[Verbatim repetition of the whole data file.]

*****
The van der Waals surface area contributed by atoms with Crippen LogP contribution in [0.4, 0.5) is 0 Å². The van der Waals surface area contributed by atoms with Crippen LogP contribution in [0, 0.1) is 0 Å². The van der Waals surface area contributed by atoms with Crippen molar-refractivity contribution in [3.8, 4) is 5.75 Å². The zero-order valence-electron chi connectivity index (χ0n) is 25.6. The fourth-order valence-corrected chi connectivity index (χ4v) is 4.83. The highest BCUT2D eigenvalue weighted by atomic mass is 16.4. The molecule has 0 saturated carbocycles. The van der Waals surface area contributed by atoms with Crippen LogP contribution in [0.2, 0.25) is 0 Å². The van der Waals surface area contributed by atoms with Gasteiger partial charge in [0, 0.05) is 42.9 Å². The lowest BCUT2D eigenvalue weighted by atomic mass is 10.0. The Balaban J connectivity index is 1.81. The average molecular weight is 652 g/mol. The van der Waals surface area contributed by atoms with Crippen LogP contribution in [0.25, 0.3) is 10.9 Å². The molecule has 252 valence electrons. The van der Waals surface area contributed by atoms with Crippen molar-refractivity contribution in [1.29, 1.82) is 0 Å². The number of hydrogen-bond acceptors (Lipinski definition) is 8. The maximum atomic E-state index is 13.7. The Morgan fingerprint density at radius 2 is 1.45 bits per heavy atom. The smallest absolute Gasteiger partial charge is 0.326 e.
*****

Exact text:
The van der Waals surface area contributed by atoms with Crippen LogP contribution in [0.4, 0.5) is 0 Å². The van der Waals surface area contributed by atoms with Crippen LogP contribution in [0, 0.1) is 0 Å². The van der Waals surface area contributed by atoms with Crippen molar-refractivity contribution in [3.8, 4) is 5.75 Å². The zero-order valence-electron chi connectivity index (χ0n) is 25.6. The fourth-order valence-corrected chi connectivity index (χ4v) is 4.83. The highest BCUT2D eigenvalue weighted by atomic mass is 16.4. The molecule has 0 saturated carbocycles. The van der Waals surface area contributed by atoms with Crippen LogP contribution in [0.2, 0.25) is 0 Å². The van der Waals surface area contributed by atoms with Gasteiger partial charge in [0, 0.05) is 42.9 Å². The lowest BCUT2D eigenvalue weighted by atomic mass is 10.0. The Balaban J connectivity index is 1.81. The average molecular weight is 652 g/mol. The van der Waals surface area contributed by atoms with Crippen LogP contribution in [0.25, 0.3) is 10.9 Å². The molecule has 252 valence electrons. The van der Waals surface area contributed by atoms with Crippen molar-refractivity contribution in [1.29, 1.82) is 0 Å². The number of hydrogen-bond acceptors (Lipinski definition) is 8. The maximum atomic E-state index is 13.7. The Morgan fingerprint density at radius 2 is 1.45 bits per heavy atom. The smallest absolute Gasteiger partial charge is 0.326 e.